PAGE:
I'll know it has worked when I do it without thinking and only realise later, without guilt and without any worry of doing it again. Until then, I'm limbering up as we speak. Get ready for it, readers: NO!


My books and writing blog, with free stuff.
Find me on Facebook.and Twitter!

Popular posts from this blog

Spotting an aspie adult

Have you ever wondered how to spot an aspie adult, at a distance, without having to get too close? It would be so convenient, wouldn't it? To be able to detect the aspieness before you are drawn in, before there is any danger of becoming part of their mad world and waking up one morning, trying to work out where it all went wrong and what happened to all your socks.

Bearing in mind there are always exceptions that prove the rule, here is what you should look for.

In the supermarket I often wonder if I have spotted a fellow aspie. Walking along the aisles, it's easier to people watch than shop, usually because I've forgotten what I need. The supermarket is a good open space where you can spot aspies as they grapple with the complex practicalities of staying alive by food shopping.

The walk: Yes, from a distance or as they pass by, the walk is a dead giveaway. It seems to veer towards extremes, either a fast paced booster effect from A to B, or a meandering wander with no vi…

A Guide to your Aspie

So, you have your new aspie and are wondering what to do with him/her. Depending on size and gender, some of these instructions may need to be followed with caution but we are confident that you will be able to get the best out of your aspie for many trouble-free years to come!

(Disclaimer: we are not responsible for any physical, emotional or financial harm that may come to you when following these instructions. Once unboxed, your aspie is not eligible for our guaranteed swappage and refurbishment policy. Please have a good look at the aspie through the window provided before unboxing).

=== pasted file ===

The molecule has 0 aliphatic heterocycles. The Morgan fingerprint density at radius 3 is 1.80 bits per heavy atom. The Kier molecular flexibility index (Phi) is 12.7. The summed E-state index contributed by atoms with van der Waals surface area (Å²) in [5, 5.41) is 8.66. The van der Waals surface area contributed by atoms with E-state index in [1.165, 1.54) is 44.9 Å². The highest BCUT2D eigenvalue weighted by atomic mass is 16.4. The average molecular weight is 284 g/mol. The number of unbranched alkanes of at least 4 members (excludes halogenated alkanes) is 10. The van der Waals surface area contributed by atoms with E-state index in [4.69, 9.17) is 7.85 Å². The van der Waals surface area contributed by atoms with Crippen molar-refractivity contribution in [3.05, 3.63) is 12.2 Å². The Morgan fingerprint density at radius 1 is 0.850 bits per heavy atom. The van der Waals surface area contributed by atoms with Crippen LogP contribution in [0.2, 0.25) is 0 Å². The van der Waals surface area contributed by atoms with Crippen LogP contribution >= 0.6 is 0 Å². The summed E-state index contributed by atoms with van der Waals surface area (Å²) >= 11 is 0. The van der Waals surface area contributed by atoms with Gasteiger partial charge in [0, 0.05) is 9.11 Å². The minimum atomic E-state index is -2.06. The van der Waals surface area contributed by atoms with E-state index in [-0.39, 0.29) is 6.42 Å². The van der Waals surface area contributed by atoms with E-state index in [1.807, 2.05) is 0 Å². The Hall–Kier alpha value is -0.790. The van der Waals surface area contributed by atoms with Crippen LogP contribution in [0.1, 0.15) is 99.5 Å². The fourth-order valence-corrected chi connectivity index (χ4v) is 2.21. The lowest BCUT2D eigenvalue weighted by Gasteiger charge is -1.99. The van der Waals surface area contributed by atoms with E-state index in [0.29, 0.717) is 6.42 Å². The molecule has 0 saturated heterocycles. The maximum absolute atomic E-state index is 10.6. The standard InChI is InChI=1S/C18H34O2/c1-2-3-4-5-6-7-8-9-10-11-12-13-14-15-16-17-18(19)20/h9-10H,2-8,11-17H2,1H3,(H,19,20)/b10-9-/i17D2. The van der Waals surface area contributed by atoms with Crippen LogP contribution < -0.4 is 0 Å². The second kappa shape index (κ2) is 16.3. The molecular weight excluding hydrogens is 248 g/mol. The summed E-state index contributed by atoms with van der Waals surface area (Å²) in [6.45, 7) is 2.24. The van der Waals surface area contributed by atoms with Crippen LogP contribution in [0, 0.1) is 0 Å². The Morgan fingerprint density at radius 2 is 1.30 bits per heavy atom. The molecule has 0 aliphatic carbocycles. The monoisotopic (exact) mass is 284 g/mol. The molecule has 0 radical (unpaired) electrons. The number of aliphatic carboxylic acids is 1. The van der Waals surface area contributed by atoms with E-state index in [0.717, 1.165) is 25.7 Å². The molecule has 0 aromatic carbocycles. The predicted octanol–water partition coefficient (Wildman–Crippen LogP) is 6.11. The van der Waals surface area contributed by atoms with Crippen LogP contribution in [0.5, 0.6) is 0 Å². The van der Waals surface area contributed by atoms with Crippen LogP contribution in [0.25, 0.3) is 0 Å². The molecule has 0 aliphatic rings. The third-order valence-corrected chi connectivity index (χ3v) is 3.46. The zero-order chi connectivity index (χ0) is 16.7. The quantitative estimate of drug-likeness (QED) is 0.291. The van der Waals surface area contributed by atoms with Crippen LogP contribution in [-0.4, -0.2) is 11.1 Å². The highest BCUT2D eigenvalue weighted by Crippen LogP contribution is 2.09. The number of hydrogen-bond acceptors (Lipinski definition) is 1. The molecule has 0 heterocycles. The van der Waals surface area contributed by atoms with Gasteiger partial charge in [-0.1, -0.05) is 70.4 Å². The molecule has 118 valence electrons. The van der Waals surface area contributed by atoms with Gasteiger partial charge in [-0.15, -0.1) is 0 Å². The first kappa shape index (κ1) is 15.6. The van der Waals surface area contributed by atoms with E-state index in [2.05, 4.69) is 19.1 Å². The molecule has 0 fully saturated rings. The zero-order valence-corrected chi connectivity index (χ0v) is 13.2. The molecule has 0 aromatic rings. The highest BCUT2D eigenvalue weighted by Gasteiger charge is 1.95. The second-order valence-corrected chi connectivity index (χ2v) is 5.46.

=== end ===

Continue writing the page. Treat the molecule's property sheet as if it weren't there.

1. Unbox carefully and without making physical contact with the aspie. Pull down the box using the flaps provided and allow them to step free by themselves.

2. Allow your aspie free rein, to explore their surroundings. For ease of capture, we recommend not unboxing in an area that is too large or too small. Open fields would not be suitable, unless you are a long distance runner. Small rooms are to b…

Your life, on screen...required viewing for aspies and friends

I come to you today a wiser woman. Aren't we always saying, how good it would be to see ourselves as the world sees us? Well, thanks to a new Japanese anime show, I did just that. For the first time in my life, I saw what I look like from the outside.

Readers, this is not a paid review or anything officially linked to the Watamote, the anime. This is purely my response to something which, hum, how can I put it? Well, if I tell you that I sat through the whole show, with an expression of horror and recognition on my face, would that tell you how it was?

IT Teen had told me to watch it. He bought the manga first, the Japanese version. He waved it in my face and said, 'This is about yoooo!' I remember scowling at the book cover, to find a edgily-drawn girl scowling back at me. Yes, already it was accurate.

IT told me that it's a 'slice of life' story, all about this socially awkward girl called Tomoko. I thought, well, yes, I am socially awkward but that doesn…